Mr. Clines’s columns received Columbia University’s Mike Berger Award in 1979, and the following yr the most effective of them have been collected in a e-book, “About New York.”
As a London-based correspondent from 1986 to 1989, he coated British politics, arts and common information, but in addition traveled to breaking information on the Continent, within the Middle East and in Northern Ireland, the place gun battles and terrorist bombings generally known as “the Troubles” killed Protestants and Catholics with numbing regularity.
He adopted up that posting with one in Moscow, from 1989 to 1992, when he helped cowl the tip of Mikhail S. Gorbachev’s presidency and the collapse of Soviet Communism.
No matter the place he was writing from, nevertheless, he delivered to his reporting the identical observant eye and finely attuned ear. From Belfast in 1988, for instance, he wrote of a bit of woman surrounded by demise:
“Beyond the coffin, out in the churchyard, red-haired Kathleen Quinn was full of fun and flirting shamelessly for all her eight years of life. ‘Mister, I’m to be on the TV tonight,’ she told a stranger, squinting up happy and prim. Kathleen had taken her brother’s bike and skinned her knee bloody, all while people were praying goodbye inside the church to another rebel body in another coffin.
“As it turned out, the television ignored Kathleen and missed a classic Irish truth, a sight for sore eyes. She climbed back on the bike and headed off in a blur, oblivious of a piece of nearby graffiti that seemed all about life’s withering dangers: ‘I wonder each night what the monster will do to me tomorrow.’”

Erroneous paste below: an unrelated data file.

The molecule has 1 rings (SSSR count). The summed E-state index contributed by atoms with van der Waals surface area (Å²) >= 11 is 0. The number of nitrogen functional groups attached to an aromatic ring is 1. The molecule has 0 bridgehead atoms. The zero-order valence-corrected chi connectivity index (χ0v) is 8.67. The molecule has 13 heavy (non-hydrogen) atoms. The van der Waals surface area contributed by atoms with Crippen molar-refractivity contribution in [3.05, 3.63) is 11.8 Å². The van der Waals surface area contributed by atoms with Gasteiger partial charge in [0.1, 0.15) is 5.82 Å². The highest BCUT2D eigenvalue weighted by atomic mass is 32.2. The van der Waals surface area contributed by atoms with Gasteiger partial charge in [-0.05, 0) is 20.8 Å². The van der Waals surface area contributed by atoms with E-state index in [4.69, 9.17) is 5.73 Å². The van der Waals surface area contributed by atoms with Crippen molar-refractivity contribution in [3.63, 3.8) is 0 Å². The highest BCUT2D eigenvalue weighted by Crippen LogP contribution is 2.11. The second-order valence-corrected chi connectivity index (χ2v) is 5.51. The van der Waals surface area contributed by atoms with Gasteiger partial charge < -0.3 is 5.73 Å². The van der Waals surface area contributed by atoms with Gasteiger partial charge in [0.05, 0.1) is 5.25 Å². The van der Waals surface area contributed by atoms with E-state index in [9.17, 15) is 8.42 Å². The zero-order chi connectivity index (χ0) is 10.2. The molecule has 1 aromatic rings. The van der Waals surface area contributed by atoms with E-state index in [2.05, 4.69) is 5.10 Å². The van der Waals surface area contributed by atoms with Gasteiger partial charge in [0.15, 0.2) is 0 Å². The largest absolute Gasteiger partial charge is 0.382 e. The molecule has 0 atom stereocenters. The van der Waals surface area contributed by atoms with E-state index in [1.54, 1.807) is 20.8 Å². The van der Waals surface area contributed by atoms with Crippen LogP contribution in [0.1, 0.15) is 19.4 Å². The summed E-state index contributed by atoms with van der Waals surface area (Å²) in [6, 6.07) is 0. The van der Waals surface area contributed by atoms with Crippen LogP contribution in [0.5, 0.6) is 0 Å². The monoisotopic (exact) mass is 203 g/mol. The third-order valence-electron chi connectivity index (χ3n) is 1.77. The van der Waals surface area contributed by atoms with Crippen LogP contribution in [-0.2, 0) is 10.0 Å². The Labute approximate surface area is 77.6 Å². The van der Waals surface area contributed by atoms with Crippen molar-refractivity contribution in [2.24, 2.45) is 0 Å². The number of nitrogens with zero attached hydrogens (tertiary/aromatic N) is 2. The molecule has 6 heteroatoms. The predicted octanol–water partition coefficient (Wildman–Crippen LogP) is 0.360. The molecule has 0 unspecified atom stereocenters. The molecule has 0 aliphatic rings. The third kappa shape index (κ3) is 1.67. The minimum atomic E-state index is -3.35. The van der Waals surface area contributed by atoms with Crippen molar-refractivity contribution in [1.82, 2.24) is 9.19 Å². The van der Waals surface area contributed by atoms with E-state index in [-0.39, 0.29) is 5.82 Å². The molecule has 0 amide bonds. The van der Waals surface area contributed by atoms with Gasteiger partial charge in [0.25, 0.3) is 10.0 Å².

Francis Xavier Clines was born in Brooklyn on Feb. 7, 1938, the youngest of three kids of an accountant, Francis A. Clines, and Mary Ellen (Lenihan) Clines. The boy, known as Frank, and his sisters, Eileen and Peggy, grew up within the Bay Ridge neighborhood of Brooklyn.
Frank attended the all-boys St. Francis Preparatory School, then within the Williamsburg part, the place he graduated first in his class of 1956. He was a Brooklyn Dodgers fan and a voracious reader of novels, biographies, historical past and poetry. He enrolled at Fordham University however quickly dropped out earlier than serving two years within the Army.
After his discharge, he utilized for a job at The Times and was employed largely on the power of an essay he submitted detailing his hopes for a journalism profession. After a yr of clerical work, he wrote radio information bulletins for WQXR, The Times’s AM and FM stations, then coated the police beat and common assignments.
His marriage to Kathleen Conniff in 1960 led to divorce within the early Nineteen Nineties. He married Ms. Mitchell in 1995, when she was the City Hall bureau chief for The Times, the 2 having met her when she was the Moscow bureau chief for Newsday.
In addition to Ms. Mitchell, he’s survived by his first spouse; 4 kids from his first marriage, John, Kevin, Michael and Laura Clines; and a sister, Eileen Lawrence. Another sister, Peggy Meehan Simon, died.
There are some ways to deflate pomposity, which is one motive Mr. Clines relished masking the State Legislature in Albany. Beyond the drumbeat of recent legal guidelines and proposed taxes, he dissected the mores of lesser-light legislators with a Celtic sense of the absurd: their overblown rhetoric about public service, their crude consuming habits throughout debates, their shedding bouts with the mom tongue — all have been honest recreation and duly reported.
“I think he was the best newspaper writer of our time,” Charles Kaiser, a former Times reporter, mentioned in a current e-mail. “His success said more about the paper’s commitment to beautiful writing than anything else could.”
Mr. Clines as soon as wrote a column on Seamus Heaney, the Irish poet, which may have been a type of self-revelation, saying: “He fights to keep things basic, to remind himself of the simple wisdom of Finn MacCool, Ireland’s mythic national hero, that the best music in the world is the music of what happens. In his ‘Elegy,’ dedicated to Lowell, Heaney reminded himself:
‘The way we are living,
Timorous or bold,
Will have been our life.’”